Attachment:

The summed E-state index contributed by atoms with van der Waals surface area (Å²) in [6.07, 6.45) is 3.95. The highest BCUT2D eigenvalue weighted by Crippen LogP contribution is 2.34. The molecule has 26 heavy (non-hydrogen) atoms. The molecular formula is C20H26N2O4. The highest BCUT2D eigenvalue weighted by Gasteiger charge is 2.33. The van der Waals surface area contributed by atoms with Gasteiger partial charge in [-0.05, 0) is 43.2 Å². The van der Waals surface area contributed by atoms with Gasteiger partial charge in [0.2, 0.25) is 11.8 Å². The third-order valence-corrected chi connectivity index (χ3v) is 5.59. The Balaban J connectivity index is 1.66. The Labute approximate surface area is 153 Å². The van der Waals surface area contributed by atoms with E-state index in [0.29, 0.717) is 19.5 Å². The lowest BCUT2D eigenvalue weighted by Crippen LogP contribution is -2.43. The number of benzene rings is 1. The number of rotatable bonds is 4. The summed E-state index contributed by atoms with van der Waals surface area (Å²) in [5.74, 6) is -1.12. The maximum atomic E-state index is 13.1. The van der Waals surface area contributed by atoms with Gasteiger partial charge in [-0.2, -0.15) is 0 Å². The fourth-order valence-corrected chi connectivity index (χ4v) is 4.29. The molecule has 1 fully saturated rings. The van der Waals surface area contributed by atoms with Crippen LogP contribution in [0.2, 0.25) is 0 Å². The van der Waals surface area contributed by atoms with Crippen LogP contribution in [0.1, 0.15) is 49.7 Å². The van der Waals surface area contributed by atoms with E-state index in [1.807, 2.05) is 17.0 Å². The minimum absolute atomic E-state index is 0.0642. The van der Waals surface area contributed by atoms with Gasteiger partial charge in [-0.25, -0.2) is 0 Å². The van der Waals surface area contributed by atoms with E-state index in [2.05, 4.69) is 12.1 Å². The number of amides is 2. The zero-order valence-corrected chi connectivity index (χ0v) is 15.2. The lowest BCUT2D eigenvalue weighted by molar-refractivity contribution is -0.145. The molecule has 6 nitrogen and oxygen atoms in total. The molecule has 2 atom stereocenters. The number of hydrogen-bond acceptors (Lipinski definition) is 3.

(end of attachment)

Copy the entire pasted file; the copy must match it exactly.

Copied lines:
The summed E-state index contributed by atoms with van der Waals surface area (Å²) in [6.07, 6.45) is 3.95. The highest BCUT2D eigenvalue weighted by Crippen LogP contribution is 2.34. The molecule has 26 heavy (non-hydrogen) atoms. The molecular formula is C20H26N2O4. The highest BCUT2D eigenvalue weighted by Gasteiger charge is 2.33. The van der Waals surface area contributed by atoms with Gasteiger partial charge in [-0.05, 0) is 43.2 Å². The van der Waals surface area contributed by atoms with Gasteiger partial charge in [0.2, 0.25) is 11.8 Å². The third-order valence-corrected chi connectivity index (χ3v) is 5.59. The Balaban J connectivity index is 1.66. The Labute approximate surface area is 153 Å². The van der Waals surface area contributed by atoms with E-state index in [0.29, 0.717) is 19.5 Å². The lowest BCUT2D eigenvalue weighted by Crippen LogP contribution is -2.43. The number of benzene rings is 1. The number of rotatable bonds is 4. The summed E-state index contributed by atoms with van der Waals surface area (Å²) in [5.74, 6) is -1.12. The maximum atomic E-state index is 13.1. The van der Waals surface area contributed by atoms with Gasteiger partial charge in [-0.2, -0.15) is 0 Å². The fourth-order valence-corrected chi connectivity index (χ4v) is 4.29. The molecule has 1 fully saturated rings. The van der Waals surface area contributed by atoms with Crippen LogP contribution in [0.2, 0.25) is 0 Å². The van der Waals surface area contributed by atoms with Crippen LogP contribution in [0.1, 0.15) is 49.7 Å². The van der Waals surface area contributed by atoms with E-state index in [1.807, 2.05) is 17.0 Å². The minimum absolute atomic E-state index is 0.0642. The van der Waals surface area contributed by atoms with Gasteiger partial charge in [-0.25, -0.2) is 0 Å². The van der Waals surface area contributed by atoms with E-state index in [2.05, 4.69) is 12.1 Å². The number of amides is 2. The zero-order valence-corrected chi connectivity index (χ0v) is 15.2. The lowest BCUT2D eigenvalue weighted by molar-refractivity contribution is -0.145. The molecule has 6 nitrogen and oxygen atoms in total. The molecule has 2 atom stereocenters. The number of hydrogen-bond acceptors (Lipinski definition) is 3.